Miami Holocaust Memorial

The Miami Beach Holocaust Memorial takes visitors through a series of sculptures, architecture, statues, and gardens, guiding each person who travels the path through the memorial on a reflective journey of a significant time in history. Sculptor Kenneth Treister received the commission in 1985 and was charged with the task of creating a memorial and garden that would show the history of the Jewish victims of the Holocaust and would serve to educate future generations.

The Holocaust Memorial in Miami is a visual memorial to the six million Jewish men, women, and children who perished during this period. The memorial took four years to create, and the memorial attempts to emphasize the mood and emotion of that time in history using a mixture of textures, colors, and materials. Visiting the memorial is one of the most moving things visitors can do on a Miami vacation.

A tour of the Miami Holocaust Memorial consists of a self-guided walk that begins with a sculpture of two children and their mother holding on to each other as the signs of the impending Holocaust appear. Continuing along the path, visitors reach a colonnade of Jerusalem stone pillars supporting a wooden arbor and trailing vines. Following along beside the path, black slabs of granite are etched with pictures depicting the history of the Holocaust.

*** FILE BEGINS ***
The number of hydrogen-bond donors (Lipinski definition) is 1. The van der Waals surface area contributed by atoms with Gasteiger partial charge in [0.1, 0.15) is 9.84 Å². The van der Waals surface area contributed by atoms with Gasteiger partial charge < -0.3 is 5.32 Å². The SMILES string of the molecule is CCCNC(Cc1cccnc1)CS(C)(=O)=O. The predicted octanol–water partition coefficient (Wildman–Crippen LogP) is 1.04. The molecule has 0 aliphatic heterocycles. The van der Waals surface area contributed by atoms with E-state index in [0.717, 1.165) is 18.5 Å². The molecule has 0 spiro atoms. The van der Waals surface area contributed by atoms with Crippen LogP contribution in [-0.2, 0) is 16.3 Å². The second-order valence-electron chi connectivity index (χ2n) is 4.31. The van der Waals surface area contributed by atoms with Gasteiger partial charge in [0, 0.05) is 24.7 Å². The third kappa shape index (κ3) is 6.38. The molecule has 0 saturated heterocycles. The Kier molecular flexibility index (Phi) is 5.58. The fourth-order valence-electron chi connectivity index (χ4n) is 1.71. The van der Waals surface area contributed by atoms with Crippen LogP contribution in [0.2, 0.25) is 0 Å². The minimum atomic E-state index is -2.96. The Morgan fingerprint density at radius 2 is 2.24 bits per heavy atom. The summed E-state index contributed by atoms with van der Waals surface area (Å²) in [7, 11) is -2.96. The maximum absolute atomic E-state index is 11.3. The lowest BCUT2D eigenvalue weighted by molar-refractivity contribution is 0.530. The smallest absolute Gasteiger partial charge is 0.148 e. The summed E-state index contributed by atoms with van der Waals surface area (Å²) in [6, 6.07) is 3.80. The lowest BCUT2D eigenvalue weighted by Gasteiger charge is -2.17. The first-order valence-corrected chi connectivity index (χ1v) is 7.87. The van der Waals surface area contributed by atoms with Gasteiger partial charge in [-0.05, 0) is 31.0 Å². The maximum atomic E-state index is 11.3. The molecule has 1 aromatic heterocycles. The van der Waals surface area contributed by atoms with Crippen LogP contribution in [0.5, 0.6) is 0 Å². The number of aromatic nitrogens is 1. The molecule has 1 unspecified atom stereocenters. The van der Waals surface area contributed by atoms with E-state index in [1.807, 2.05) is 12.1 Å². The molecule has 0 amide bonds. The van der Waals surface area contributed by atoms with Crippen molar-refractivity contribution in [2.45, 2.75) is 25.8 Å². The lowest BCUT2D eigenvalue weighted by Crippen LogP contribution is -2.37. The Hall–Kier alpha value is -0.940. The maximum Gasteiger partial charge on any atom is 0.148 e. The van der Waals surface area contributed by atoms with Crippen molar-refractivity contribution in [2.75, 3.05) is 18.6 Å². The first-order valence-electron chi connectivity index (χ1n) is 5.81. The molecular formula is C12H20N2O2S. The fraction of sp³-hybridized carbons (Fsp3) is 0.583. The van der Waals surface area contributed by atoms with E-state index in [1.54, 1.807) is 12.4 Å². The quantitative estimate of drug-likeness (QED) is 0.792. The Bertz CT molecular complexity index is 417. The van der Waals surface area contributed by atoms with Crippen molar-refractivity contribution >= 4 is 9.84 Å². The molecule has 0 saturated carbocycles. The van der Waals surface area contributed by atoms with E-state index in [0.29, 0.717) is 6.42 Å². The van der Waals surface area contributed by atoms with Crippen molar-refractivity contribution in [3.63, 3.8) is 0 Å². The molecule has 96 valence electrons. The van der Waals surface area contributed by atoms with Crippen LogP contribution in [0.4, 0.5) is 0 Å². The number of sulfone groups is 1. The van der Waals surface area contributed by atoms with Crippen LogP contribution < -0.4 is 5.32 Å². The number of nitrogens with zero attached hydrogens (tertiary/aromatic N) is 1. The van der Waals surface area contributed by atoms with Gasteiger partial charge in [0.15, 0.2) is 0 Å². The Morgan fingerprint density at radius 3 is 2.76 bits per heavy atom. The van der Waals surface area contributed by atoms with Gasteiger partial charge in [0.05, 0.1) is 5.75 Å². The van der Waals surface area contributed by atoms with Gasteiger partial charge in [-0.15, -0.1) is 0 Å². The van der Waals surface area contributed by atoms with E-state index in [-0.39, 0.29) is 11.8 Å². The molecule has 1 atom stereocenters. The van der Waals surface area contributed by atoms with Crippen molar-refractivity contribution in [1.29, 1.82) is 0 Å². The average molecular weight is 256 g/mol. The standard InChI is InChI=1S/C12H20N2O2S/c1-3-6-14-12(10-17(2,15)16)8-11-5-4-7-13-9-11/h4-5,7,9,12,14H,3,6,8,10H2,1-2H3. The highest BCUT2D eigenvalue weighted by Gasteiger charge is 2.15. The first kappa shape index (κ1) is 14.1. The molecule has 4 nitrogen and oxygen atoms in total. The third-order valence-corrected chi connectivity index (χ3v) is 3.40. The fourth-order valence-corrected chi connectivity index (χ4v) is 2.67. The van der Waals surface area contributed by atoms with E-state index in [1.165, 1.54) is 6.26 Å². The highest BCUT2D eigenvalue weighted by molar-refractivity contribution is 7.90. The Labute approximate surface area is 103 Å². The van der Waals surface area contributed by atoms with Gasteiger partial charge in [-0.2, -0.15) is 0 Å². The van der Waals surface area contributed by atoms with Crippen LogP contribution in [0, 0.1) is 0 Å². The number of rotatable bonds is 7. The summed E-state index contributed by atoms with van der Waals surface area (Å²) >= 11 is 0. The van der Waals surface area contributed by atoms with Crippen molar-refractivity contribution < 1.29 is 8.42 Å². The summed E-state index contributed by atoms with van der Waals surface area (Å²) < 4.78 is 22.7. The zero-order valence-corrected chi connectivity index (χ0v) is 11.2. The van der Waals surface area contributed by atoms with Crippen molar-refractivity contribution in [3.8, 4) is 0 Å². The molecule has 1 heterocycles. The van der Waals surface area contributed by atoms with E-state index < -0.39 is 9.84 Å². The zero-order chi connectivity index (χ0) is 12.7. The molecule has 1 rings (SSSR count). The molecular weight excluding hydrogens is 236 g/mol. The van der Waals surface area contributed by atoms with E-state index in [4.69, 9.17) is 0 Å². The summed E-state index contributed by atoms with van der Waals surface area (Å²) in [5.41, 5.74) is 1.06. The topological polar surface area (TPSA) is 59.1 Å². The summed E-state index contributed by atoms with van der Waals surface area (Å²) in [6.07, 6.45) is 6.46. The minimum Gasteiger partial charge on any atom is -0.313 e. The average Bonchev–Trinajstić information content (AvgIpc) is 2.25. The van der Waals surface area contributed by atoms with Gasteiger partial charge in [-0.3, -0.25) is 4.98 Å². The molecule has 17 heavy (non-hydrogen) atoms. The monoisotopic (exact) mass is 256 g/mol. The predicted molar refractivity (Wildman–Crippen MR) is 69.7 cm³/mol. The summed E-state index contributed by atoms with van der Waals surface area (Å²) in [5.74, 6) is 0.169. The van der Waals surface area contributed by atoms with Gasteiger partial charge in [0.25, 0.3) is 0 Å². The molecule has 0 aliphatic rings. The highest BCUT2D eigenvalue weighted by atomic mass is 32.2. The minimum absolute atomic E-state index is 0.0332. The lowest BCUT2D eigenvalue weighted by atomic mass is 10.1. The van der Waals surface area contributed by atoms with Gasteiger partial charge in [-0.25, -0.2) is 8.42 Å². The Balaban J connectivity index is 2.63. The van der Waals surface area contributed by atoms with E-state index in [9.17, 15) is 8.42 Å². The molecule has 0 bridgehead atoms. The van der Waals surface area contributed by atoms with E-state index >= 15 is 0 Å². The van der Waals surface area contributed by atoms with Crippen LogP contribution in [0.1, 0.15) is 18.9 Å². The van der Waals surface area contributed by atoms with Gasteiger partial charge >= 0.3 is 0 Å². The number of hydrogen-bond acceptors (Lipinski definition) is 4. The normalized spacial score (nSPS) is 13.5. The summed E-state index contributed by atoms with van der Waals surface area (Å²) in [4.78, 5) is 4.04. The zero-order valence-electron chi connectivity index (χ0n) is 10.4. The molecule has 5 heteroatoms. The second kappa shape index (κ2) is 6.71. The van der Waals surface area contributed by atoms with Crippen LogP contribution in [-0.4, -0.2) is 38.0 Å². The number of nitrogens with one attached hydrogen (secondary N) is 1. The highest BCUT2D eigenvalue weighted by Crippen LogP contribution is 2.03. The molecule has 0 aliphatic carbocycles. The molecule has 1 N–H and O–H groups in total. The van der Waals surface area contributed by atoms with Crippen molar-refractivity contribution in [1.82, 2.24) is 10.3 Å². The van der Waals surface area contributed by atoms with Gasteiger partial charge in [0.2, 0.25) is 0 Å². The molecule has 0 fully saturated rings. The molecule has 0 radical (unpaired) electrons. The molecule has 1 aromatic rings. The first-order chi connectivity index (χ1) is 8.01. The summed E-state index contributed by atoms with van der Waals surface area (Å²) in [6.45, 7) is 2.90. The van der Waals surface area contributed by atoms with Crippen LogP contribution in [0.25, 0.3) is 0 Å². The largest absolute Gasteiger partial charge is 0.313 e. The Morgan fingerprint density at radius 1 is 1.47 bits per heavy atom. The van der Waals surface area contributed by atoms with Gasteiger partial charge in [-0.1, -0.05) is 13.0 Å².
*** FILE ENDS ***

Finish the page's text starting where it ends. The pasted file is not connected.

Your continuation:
Within the Holocaust Memorial in Miami is a serene garden containing a large plaza and a tranquil lily pond that is 200 feet in diameter. The circular pond is the Jewish symbol for continuity and filled with lilies that bloom day and night, producing white flowers representative of those who died. Along the path, an enclosed dome contains an eternal flame. A shaft of yellow light depicts the Star of David against the floor and the 23rd Psalm is inscribed along the dome's wall.

Visitors to the Holocaust Memorial in Miami then move from the dome area onto the path leading through a dark tunnel with only glimpses of sunlight filtering through a few openings while listening to the voices of children singing. At the end of the path, a sculpture of a crying child greets you as you emerge from the tunnel and cries louder as you approach.

One of the most striking sculptures at the Miami Beach Holocaust Memorial is the bronze, tattooed arm of a dying person rising from the earth. The sculpture's meaning is decided by each individual's interpretation of what the upraised arm symbolizes. The freestanding figures surrounding the arm, as well as those clinging to it, allow visitors to interact and touch the bronze, life-sized sculptures.

Along the black granite walls of the memorial, you will see names of many victims of the Holocaust etched into the granite slabs to commemorate friends and family. After reaching the final sculpture, visitors to the Miami Holocaust Memorial return to the reflecting pool where the journey ends. At this quiet place, each person can reflect of the journey taken and their emotions and thoughts.

Throughout the year, the Miami Beach Holocaust Memorial offers events including Lecture Series, Yom HaShoah-Holocaust Remembrance Day, and Holocaust Education Week. The Miami Holocaust Memorial is open to the public free of charge daily from 9 am until 9 pm. Vacationers who are interested in other historic and educational attractions in the city might also consider trips to the city's numerous museums, such as the Children's Museum and the Miami Art Museum.

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